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Here you can find every video, article, tutorial, and everything else educationally related to Game Development, that we Highly Recommend. Enjoy!

To return to the "Links and Recommendations" page, click the header.


Gamer to Game Developer - How to make a game series

If you are looking to get into developing games, specifically in Unity I always recommend you check out these tutorials. Even if you have previous programming experience these will really help you learn most of Unity's functions.

When I first started Unity these were some of the first tutorials I watched. His code is nice and clean, and he teaches you how to do things properly which is the most important.

He has a whole series on how to make a full game, and he keeps updating it all the time. If you already have some coding experience then by the time you get to episode 50 or so you should be fairly fluent with Unity's API, and by this point should be able to go off and do anything you choose.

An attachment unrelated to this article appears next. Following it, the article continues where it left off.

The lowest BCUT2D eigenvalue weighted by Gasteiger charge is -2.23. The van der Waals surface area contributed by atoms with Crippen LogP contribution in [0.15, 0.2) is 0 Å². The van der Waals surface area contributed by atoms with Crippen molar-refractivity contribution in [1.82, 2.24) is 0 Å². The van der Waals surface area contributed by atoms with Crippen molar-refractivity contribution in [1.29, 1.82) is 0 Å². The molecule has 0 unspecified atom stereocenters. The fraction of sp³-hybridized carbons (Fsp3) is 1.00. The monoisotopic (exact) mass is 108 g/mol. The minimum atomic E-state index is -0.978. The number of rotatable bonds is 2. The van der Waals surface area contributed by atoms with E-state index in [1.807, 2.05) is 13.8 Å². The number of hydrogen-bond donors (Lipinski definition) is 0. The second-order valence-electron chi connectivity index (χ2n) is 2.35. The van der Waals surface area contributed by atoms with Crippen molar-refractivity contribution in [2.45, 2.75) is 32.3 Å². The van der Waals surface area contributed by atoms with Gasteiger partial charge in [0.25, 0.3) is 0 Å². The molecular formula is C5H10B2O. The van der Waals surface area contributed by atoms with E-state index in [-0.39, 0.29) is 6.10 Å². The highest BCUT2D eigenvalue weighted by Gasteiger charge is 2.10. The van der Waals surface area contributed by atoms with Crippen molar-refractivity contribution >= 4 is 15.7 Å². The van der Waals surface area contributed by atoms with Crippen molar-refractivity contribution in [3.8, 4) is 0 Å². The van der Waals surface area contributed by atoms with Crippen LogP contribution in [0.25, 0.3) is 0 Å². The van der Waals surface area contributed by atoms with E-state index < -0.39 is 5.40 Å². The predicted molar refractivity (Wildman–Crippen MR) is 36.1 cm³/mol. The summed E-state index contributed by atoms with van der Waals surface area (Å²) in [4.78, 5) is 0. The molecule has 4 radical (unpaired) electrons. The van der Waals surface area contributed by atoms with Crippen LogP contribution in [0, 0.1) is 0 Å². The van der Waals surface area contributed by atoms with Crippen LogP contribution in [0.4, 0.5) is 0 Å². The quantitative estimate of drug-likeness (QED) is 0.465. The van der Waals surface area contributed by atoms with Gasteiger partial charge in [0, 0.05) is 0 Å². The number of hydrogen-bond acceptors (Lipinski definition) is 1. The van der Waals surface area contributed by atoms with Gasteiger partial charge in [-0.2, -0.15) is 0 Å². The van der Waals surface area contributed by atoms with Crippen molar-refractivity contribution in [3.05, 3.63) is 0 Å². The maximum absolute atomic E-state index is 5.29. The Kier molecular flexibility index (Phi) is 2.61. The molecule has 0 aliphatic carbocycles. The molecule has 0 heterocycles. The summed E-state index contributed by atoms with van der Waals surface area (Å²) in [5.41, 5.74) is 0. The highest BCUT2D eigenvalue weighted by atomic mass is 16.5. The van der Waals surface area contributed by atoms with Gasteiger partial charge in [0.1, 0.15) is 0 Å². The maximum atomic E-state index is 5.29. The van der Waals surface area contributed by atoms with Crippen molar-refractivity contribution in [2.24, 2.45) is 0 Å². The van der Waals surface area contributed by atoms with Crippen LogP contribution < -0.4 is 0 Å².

So whether you are a total beginner or experienced with other engines, this is the best place to start if you want to learn Unity.



The CG Tutorial

CG, what is CG? CG is computer graphics right? Well yes, but in this case its actually a language similar to C for graphics. CG is actually C for Graphics. Its a shader language which can be used for Open GL and Direct X. The other big language is HLSL, which is very very similar, but will only work with direct X. Whether you are writing your own engine, or using Unity or Unreal, CG is the language your probably going to want to know. The great benefit of CG is that it works with both OpenGL and DirectX, and that means you only have to write your shader once, which is really helpful especially when you plan to support multiple platforms, or are selling your shaders on something like the Unity Asset Store.